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Published:  23 July, 2008

If Slovenia means anything to UK wine drinkers, it means Lutomer Laski Rizling. But as the former Yugoslav republic prepares to join the EU, that could be about to change. David Williams reports from a small country with big plans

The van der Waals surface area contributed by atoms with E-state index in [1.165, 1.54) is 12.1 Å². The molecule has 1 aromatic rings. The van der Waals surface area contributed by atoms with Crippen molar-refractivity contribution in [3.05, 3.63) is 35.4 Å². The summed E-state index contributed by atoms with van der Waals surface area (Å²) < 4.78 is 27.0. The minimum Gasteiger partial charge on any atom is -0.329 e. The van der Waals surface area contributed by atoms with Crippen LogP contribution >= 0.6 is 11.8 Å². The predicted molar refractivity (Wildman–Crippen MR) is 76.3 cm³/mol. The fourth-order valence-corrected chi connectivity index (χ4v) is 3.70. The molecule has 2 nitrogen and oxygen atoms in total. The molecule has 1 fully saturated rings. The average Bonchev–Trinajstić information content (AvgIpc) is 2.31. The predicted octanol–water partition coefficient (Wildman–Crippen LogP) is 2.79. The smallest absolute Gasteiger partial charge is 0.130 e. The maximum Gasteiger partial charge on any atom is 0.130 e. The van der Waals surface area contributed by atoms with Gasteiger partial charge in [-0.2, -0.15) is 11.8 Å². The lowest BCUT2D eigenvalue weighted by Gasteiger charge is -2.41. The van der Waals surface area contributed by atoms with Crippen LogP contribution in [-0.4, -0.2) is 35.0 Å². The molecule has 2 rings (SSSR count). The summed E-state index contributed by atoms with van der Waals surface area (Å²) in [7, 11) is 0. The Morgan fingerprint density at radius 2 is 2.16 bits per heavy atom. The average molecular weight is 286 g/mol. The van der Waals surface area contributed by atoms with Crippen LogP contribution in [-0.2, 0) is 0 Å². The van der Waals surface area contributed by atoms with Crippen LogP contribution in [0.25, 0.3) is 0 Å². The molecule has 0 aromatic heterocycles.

In a scene from an early episode of Only Fools and Horses, Del Boy is looking to impress a berd' in a Peckham nightclub. Look love, you could come back to mine,' begins the typically quixotic Trotter seduction. I've got 25 crates of Slovenian Ryesling [sic] in the garage. We'll have a party, just you and me, my cherie.' Not surprisingly, the object of Del Boy's desire declines his overtures. A job-lot of cheap medium-sweet white wine from an obscure European country doesn't have much appeal, she says, certainly not enough to cancel out the camel hair coat and franglais of her potential host. Of course, in the last decade, job-lots of medium-sweet white wine from Slovenia haven't had much attraction for anyone. Lutomer Laski Rizling, the leading name of that genre of wine, used to be the UK's leading white wine brand. Nowadays, as Graham Belgrove, director of The Drinks Group, the brand's UK distributor, confirms, Lutomer, and its sweeter relation, Tiger Milk, are struggling. Lutomer is one of those brands that you look back on with affection, a starter brand, like Hirondelle or Mateus, that got a lot of people into wine. But sales of both Lutomer and Tiger Milk have receded to a fairly small share of the market,' Belgrove says. They no longer have national distribution, and they are confined to regional independents.' Fortunately for the Slovenians, the country's wine scene isn't synonymous with Lutomer, or even medium-sweet white wine. Far from it. Slovenia's 400 growers produce between 800,000 and 980,000 hectolitres a year from 24,500 hectares of vineyard in the three regions of Podravje, Posavje and Primorje. What's more, they do it in a number of styles: from Collio-style whites in the west, to Austrian-style late-harvest stickies in the northeast, and full-bodied reds grown on the terra rossa' of Koper in the southwest, near Croatia. The problem is that knowledge of this diversity has not spread far beyond the country's two million inhabitants, and exports stand at just 10% of annual production. According to Iztok Jarc, Slovenia's minister of agriculture, forestry and food, it's a situation for which the Slovenians have only themselves to blame. People just don't know where or what Slovenia is, let alone what kind of wine we produce,' says Jarc. That's because the wine industry has been rather closed and self-satisfied. We haven't needed to look for exports, because we have been able to sell all our wine on the domestic market for good prices.' Jarc thinks the days of this cosy, insular approach are numbered, however. Indeed, he says, they have to be. At the beginning of next year Slovenia will be one of ten new countries to join the EU, in the first wave of its eastward expansion. Admission will force a number of changes on Slovenian wine growers, not least of them the adoption of the EU's exhaustive list of rules and regulations regarding viti- and vinicultural practice, quality control and traceability. More importantly, it will also open up a domestic market currently dominated by home-grown wines to competition from the rest of Europe. The positive thing [about joining the EU] is that we will have much better access to markets in the rest of the EU,' says Jarc, who is responsible for negotiating the agricultural small print of Slovenia's entry. But, he adds, Slovenians will try other wines, and it certainly won't be easy for our wine industry to compete.'